$1M gift from Yuvaan Tiwari Foundation to accelerate pediatric brain tumor research

May 19, 2022  //  FOUND IN: News
The Tiwari family

A loving, funny and smart 2-year-old, Yuvaan “Yuvi” Tiwari’s life changed in the blink of an eye. A busy toddler always trying to keep up with his older brothers and excited to start preschool, Yuvi was diagnosed in December 2020 with diffuse midline glioma (DMG), an aggressive and fatal pediatric brain tumor.

The untreatable Grade 4 tumor grew 20% within 10 days of diagnosis. For the next seven months, Yuvi showed incredible courage, grace and positivity as he endured radiation therapy, multiple surgeries, countless doctor visits and MRIs, and several hospital stays. Yuvi passed away at home on July 30, 2021.

Yuvi’s parents, Parvati and Satya Tiwari, established the Yuvaan Tiwari Foundation to keep their son’s spirit alive and bring the most promising treatments for fatal pediatric brain cancers to patients as quickly as possible. The foundation’s $1 million gift to the Michigan Medicine Chad Carr Pediatric Brain Tumor Center will support research led by Carl Koschmann, M.D., pediatric neuro-oncologist and researcher at the Rogel Cancer Center and C.S. Mott Children’s Hospital.

Koschmann had consulted on Yuvi’s treatment early on as Parvati and Satya reached out to researchers and physicians across the country to seek potential therapies. His research and treatment of children with high-risk brain tumors, as well as his work with clinical trials that utilize promising medications that kill cancer cells, have uniquely positioned him to drive research of devastating pediatric tumors like DMG.

“From the many doctors we approached during the course of our journey, Dr. Koschmann really stood out,” Parvati said. “He is an expert in his field, passionate about moving research forward and genuinely cares about every child he treats. The level of progress that is needed may not come from a single lab, and Dr. Koschmann’s collaborative approach will help to further the understanding of DMG across institutions globally.”

The gift from the Yuvaan Tiwari Foundation is the largest single donation Koschmann’s lab has ever received. The funding is supporting an investigative study that will attempt to bring into the clinic a drug that targets a protein called EGFR and could offer a treatment opportunity for children with brain tumors. Yuvi’s tumor carried an EGFR genetic mutation, but there was a lack of options in this class of drugs to treat him and other children with this mutation.

“This project is particularly compelling because of my personal connection to the Tiwari family, and because it directly addresses the problem that was brought up in Yuvi’s care,” Koschmann said. “Our team is motivated to move this forward in Yuvi’s memory.”

The promise and potential of discovering an effective EGFR inhibitor that can cross the blood-brain barrier is wider than just tumors with EGFR mutations. Koschmann has treated more than four dozen DMG and diffuse intrinsic pontine glioma (DIPG) patients with an exciting new therapy called ONC201, which targets the energy use, or metabolism, of tumor cells. His group has discovered that many of the DMG and DIPG tumors that didn’t respond to ONC201 had drug resistance driven by the EGFR protein.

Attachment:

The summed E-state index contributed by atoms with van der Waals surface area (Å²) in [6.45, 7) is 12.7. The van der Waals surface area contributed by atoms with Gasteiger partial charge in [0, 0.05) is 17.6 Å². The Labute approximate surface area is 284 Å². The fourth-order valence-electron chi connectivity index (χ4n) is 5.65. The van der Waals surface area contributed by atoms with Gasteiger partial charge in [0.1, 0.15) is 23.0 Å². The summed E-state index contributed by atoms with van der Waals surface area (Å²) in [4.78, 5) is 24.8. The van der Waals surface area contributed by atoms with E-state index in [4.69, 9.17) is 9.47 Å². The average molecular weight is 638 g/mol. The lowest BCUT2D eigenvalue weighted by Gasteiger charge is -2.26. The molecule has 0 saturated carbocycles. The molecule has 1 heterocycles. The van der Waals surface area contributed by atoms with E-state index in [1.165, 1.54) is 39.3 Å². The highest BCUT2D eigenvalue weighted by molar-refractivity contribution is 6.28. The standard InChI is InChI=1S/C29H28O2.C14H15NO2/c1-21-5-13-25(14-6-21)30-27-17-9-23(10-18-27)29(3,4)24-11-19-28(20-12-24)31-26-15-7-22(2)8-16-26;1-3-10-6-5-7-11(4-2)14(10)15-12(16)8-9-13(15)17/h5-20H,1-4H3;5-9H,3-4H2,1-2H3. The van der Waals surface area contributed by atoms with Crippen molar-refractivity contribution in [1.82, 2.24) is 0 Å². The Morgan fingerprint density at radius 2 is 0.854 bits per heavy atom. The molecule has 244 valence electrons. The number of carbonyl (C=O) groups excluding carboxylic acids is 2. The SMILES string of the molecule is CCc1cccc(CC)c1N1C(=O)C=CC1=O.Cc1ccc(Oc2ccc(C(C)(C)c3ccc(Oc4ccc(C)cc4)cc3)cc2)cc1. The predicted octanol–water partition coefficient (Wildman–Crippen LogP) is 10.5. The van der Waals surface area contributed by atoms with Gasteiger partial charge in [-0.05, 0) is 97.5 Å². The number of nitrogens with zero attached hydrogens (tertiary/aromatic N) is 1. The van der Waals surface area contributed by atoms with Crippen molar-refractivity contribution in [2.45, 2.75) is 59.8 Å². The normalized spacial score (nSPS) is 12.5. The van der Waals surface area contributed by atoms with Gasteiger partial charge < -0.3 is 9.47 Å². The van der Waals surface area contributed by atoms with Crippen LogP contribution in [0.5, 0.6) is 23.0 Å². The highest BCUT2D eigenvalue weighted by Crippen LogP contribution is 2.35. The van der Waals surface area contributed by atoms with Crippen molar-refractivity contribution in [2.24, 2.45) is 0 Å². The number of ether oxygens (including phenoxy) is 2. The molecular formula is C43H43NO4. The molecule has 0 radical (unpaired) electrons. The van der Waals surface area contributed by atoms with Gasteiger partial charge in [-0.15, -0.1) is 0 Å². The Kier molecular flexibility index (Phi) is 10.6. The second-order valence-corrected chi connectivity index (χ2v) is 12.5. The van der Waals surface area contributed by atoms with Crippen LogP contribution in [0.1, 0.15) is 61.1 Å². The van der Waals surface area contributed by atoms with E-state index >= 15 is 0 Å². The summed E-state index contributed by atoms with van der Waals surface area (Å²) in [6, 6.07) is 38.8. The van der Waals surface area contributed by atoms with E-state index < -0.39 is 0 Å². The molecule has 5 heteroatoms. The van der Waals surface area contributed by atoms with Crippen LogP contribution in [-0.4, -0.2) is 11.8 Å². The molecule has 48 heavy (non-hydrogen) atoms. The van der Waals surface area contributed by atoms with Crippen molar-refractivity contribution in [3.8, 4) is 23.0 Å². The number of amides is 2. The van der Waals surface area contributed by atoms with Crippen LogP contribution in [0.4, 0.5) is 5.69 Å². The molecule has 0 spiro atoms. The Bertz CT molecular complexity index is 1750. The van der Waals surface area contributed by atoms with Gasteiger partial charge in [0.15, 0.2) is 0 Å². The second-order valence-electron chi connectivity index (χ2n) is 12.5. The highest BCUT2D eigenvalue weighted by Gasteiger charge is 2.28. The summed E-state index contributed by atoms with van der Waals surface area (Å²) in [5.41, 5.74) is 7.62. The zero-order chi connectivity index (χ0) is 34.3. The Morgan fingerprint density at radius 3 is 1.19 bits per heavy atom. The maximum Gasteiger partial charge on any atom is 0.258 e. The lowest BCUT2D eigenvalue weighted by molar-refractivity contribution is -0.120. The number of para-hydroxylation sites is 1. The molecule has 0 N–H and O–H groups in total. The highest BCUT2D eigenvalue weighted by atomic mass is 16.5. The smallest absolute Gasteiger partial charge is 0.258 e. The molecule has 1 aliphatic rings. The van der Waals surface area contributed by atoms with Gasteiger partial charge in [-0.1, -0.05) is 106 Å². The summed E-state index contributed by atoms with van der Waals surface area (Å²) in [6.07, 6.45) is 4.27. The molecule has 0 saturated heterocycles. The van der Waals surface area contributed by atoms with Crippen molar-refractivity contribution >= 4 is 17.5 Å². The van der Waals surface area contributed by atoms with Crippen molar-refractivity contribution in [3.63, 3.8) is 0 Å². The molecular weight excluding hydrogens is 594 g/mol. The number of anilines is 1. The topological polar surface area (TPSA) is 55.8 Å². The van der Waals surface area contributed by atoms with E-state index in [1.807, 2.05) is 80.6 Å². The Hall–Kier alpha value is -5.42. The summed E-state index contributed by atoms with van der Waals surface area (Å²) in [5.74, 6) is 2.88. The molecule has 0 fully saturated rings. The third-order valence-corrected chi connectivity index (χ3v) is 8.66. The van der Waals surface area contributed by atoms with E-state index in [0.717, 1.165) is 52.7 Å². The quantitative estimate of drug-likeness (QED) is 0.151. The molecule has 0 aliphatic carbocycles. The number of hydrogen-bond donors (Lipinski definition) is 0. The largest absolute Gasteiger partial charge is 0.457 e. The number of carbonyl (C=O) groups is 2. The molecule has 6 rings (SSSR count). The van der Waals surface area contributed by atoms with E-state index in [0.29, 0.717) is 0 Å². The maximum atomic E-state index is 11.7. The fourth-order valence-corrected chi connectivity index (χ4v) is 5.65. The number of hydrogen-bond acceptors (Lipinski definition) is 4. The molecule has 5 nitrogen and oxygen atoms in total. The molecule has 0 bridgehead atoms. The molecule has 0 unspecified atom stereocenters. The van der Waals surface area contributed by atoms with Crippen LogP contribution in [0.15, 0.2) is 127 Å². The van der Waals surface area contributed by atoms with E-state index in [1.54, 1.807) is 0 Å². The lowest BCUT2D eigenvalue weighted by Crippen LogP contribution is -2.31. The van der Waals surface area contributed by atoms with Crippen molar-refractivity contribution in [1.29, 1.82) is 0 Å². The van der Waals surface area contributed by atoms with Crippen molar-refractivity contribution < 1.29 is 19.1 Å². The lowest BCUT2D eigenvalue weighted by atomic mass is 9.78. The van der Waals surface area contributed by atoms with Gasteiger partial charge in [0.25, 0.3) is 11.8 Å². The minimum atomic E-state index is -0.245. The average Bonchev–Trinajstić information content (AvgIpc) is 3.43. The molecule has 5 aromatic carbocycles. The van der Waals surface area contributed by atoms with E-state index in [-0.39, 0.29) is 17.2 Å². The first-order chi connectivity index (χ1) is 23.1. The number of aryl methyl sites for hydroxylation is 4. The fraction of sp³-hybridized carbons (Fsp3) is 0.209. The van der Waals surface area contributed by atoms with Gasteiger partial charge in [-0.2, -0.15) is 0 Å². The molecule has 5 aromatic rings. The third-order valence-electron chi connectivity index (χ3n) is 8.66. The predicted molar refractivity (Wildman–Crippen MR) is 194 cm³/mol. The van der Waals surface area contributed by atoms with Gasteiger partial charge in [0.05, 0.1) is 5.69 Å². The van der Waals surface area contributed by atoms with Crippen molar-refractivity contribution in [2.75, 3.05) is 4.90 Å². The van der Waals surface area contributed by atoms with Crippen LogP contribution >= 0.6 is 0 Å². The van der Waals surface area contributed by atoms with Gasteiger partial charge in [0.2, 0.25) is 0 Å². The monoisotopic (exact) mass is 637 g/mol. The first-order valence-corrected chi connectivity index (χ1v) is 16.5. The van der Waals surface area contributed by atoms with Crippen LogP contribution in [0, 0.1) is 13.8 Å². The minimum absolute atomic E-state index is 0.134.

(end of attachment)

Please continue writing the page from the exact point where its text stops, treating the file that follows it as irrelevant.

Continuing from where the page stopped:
Since receiving funding from the Yuvaan Tiwari Foundation, Koschmann’s team has already collected significant amounts of data and partnered with the Dana-Farber Cancer Institute in Boston, gathering dozens of brain tumor samples to send to researchers who are looking at the blood-brain barrier and tumor metabolism. This work will form the basis for a trial combining an EGFR inhibitor with ONC201 in a clinical trial for patients with DMG and DIPG.

“The support from the Yuvaan Tiwari Foundation has enabled our team to push the gas pedal all the way down; the pace of research has really picked up,” Koschmann said. “I have no doubt we will be treating our patients with an EGFR inhibitor within five years. Without the foundation’s support, it would likely be 10 years or never happen.”

Funding for this type of work is often difficult to obtain from large national and government organizations like the National Institutes of Health. Pediatric cancers receive less than 4% of federal cancer research funding, and diseases like DMG and DIPG are granted a small fraction of that amount.

“There’s a lot we can learn from studying a unique and complex disease like DMG, Parvati said. “With more focused research and the brightest minds working on it together, there is potential to also uncover treatment options for other types of brain tumors as well as other types of cancer.”

Moving forward, the Yuvaan Tiwari Foundation will remain focused on advancing research while also providing family support and raising awareness of pediatric brain cancers and the critical need to develop knowledge and more hopeful treatments. The foundation has already committed nearly $2 million to groundbreaking research initiatives that approach childhood brain cancers from all angles.

“I do believe there’s a cure out there, and we just need to focus more attention and resources on it so we can get there faster,” Parvati said. “Yuvi left me with the strength and purpose to work toward a future where no family has to go through the pain, hopelessness, and devastation that come with a brain tumor diagnosis.”

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